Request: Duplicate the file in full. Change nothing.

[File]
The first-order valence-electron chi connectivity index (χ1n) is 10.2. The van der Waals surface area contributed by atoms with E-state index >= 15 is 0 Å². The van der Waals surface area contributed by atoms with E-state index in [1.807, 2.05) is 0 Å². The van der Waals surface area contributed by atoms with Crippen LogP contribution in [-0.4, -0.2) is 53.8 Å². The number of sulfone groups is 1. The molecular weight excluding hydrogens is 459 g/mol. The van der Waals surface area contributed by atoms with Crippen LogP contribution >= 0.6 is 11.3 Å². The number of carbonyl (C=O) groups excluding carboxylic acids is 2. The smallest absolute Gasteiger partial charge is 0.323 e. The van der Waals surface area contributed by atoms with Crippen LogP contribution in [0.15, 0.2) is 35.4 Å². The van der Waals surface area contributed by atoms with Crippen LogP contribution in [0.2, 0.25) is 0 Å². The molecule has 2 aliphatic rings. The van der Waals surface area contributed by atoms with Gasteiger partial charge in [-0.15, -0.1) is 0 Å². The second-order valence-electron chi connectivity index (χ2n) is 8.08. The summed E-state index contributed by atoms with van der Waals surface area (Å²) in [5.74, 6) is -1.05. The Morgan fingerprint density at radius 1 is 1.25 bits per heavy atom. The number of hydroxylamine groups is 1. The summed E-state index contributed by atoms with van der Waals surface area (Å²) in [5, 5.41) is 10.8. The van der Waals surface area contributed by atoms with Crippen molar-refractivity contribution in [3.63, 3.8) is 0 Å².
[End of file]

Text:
The first-order valence-electron chi connectivity index (χ1n) is 10.2. The van der Waals surface area contributed by atoms with E-state index >= 15 is 0 Å². The van der Waals surface area contributed by atoms with E-state index in [1.807, 2.05) is 0 Å². The van der Waals surface area contributed by atoms with Crippen LogP contribution in [-0.4, -0.2) is 53.8 Å². The number of sulfone groups is 1. The molecular weight excluding hydrogens is 459 g/mol. The van der Waals surface area contributed by atoms with Crippen LogP contribution >= 0.6 is 11.3 Å². The number of carbonyl (C=O) groups excluding carboxylic acids is 2. The smallest absolute Gasteiger partial charge is 0.323 e. The van der Waals surface area contributed by atoms with Crippen LogP contribution in [0.15, 0.2) is 35.4 Å². The van der Waals surface area contributed by atoms with Crippen LogP contribution in [0.2, 0.25) is 0 Å². The molecule has 2 aliphatic rings. The van der Waals surface area contributed by atoms with Gasteiger partial charge in [-0.15, -0.1) is 0 Å². The second-order valence-electron chi connectivity index (χ2n) is 8.08. The summed E-state index contributed by atoms with van der Waals surface area (Å²) in [5.74, 6) is -1.05. The Morgan fingerprint density at radius 1 is 1.25 bits per heavy atom. The number of hydroxylamine groups is 1. The summed E-state index contributed by atoms with van der Waals surface area (Å²) in [5, 5.41) is 10.8. The van der Waals surface area contributed by atoms with Crippen molar-refractivity contribution in [3.63, 3.8) is 0 Å².